of GDP) on both health and education.
study shows that the UK has the highest net household income in
Europe. At GBP35,730 it is GBP10,325 higher than the European
average and more than double that of Spain, which has the lowest
net household income at GBP16,789. However, people living in the
UK also have to contend with a high cost of living - the average
household energy bill alone adds up to an eye watering GBP1,239
a year while the average household now pays GBP1,175 a year in
council tax. Even travel is expensive with a 30 mile journey into
London on a train setting commuters back over GBP3,000 a year.
In fact, consumers in the UK are
paying above average for most of the essentials:
•Fuel: at GBP1.08 a litre, the UK is the second most expensive
country in Europe for unleaded petrol. However, diesel is more
expensive in the UK than anywhere else in Europe - GBP1.13 a litre,
which is 19p or 20% above the European average (GBP0.94). Spain
has the lowest price for diesel at only GBP0.81 a litre.
•Food: again, the UK is paying more than all its neighbours.
The same basket of goods that costs GBP134.48 in the UK costs
GBP124 on average in Europe and only GBP118.76 in France, which
enjoys the lowest food prices.
•Cigarettes and alcohol: not essentials, but nevertheless
only Ireland and Sweden pays more for a round of drinks than the
UK and only the Irish pay more for cigarettes than smokers in
UK is spending below the European average (as a percentage of
GDP) on both education and health. The largest shortfall is on
health though, where the UK is spending 8.2% of GDP compared with
the European average of 9%. Only Poland and Ireland spend less
on health than the UK. France is the biggest investor, spending
11% of GDP on health, closely followed by Denmark and Germany.
UK has 2.1 doctors per 1,000 people and 3.9 hospital beds. In
contrast, France has 3.4 doctors and 7.3 beds. Poland, which spends
less than the UK on health, has more hospital beds - 5.2 beds
per 1,000 people. While Ireland spends less than the UK, but achieves
a greater number of doctors per 1,000 and a higher number of hospital
beds (2.9 doctors per 1,000 and 5.6 beds).
spending on education and health could also be a contributing
factor to the UK's lower than average life expectancy, which is
4th lowest in Europe. There is some evidence to suggest that people
who are better educated live longer and in better health than
those who are less educated. This link between education and health
cannot be explained by behavioural differences alone and has led
scholars to suggest that having the right educational policies
could improve a nation's health considerably.
well as shorter lives, people in the UK can expect to work for
longer than most of their European neighbours too. The average
European retirement age is 62 years old, however UK workers can
expect to carry on working for 6 months longer than this. Poland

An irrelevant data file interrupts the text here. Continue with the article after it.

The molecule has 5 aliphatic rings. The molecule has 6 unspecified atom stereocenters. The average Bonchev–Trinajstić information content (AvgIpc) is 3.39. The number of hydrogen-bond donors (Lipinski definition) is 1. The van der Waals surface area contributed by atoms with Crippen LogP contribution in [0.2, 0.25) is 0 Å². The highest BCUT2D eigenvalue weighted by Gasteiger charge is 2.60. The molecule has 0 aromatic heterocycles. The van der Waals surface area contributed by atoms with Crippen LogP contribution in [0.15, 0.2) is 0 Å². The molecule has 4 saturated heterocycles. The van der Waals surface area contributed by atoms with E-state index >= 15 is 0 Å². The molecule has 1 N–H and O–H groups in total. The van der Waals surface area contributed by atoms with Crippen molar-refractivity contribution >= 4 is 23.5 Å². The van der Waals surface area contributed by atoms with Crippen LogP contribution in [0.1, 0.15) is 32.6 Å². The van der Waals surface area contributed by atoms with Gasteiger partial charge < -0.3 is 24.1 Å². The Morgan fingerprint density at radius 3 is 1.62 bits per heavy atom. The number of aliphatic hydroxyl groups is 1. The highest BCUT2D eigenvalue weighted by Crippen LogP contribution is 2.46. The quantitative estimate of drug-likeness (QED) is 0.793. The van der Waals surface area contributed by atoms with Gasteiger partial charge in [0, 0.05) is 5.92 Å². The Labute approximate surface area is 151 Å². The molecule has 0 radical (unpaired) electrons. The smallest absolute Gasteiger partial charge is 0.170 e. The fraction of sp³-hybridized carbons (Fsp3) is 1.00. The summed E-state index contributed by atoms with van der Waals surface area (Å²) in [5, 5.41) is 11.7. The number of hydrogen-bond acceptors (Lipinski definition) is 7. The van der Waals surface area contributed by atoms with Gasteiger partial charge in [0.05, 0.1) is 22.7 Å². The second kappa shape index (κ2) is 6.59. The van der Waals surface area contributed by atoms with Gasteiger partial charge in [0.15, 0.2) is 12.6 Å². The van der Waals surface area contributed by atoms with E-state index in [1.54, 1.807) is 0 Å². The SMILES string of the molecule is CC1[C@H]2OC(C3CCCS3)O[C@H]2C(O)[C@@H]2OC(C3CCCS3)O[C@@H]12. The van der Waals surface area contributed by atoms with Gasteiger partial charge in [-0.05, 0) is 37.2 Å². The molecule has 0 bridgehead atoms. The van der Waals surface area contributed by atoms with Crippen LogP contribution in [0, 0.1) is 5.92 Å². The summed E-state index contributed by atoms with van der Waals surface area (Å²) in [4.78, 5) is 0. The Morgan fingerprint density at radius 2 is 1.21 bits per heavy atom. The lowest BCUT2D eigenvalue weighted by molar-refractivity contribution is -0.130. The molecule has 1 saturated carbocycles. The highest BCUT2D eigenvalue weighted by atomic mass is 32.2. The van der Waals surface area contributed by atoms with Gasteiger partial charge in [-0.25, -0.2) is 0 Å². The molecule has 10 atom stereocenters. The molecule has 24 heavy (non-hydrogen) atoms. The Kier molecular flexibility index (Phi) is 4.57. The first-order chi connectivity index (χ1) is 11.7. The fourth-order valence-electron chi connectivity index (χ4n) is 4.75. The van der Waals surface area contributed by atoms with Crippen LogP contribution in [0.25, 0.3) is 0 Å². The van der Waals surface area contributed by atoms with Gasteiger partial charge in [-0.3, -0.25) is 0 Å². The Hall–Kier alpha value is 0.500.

has the lowest retirement age at just over 59 years old, closely
followed by France. In real terms, these differences mean that
UK workers can expect to work 3 years longer and die 2 years younger
than their French counterparts.
in the UK put in an average of 37 hours a week. Spain, France,
Italy and Poland all work longer hours, but they also benefit
from more days off. While workers in the UK get the lowest holiday
entitlement in Europe - 28 days a year - the Spanish benefit from
41 days a year, the highest entitlement. As a result, UK workers
can expect to work an average of 5 days more a year than their
European counterparts and 13 days a year more than their Spanish
counterparts. Over a lifetime of work (45 years) a Spanish worker
could expect to have over 5 years off as holiday, while a UK worker
could expect to have just over 3 years off.
Robinson, Director of Consumer Policy at uSwitch.com, says: "There is more to good
living than money and this report shows why so many Brits are
giving up on the UK and heading to France and Spain. We earn substantially
more than our European neighbours, but this level of income is
needed just to keep a roof over our heads, food on the table and
our homes warm. It's giving us a decent standard of living, but
it's not helping us achieve the quality of life that people in
other countries enjoy.
too long the focus in the UK has been on standard of living rather
than quality of life. As a result we have lost all sense of balance
between wealth and well-being. The recession could prove to be
a turning point, forcing us to re-evaluate our way of life, get
back to basics and to the things that really count. Consumers
are already beginning to do this - the Government and its policymakers
would do well to follow suit."
more information please contact:
Jo Ganly 0207 802 2925 / email@example.com
uSwitch.com is a free, impartial online and telephone-based comparison
and switching service, helping consumers compare prices on gas,
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digital television, mobile phones, personal finance products and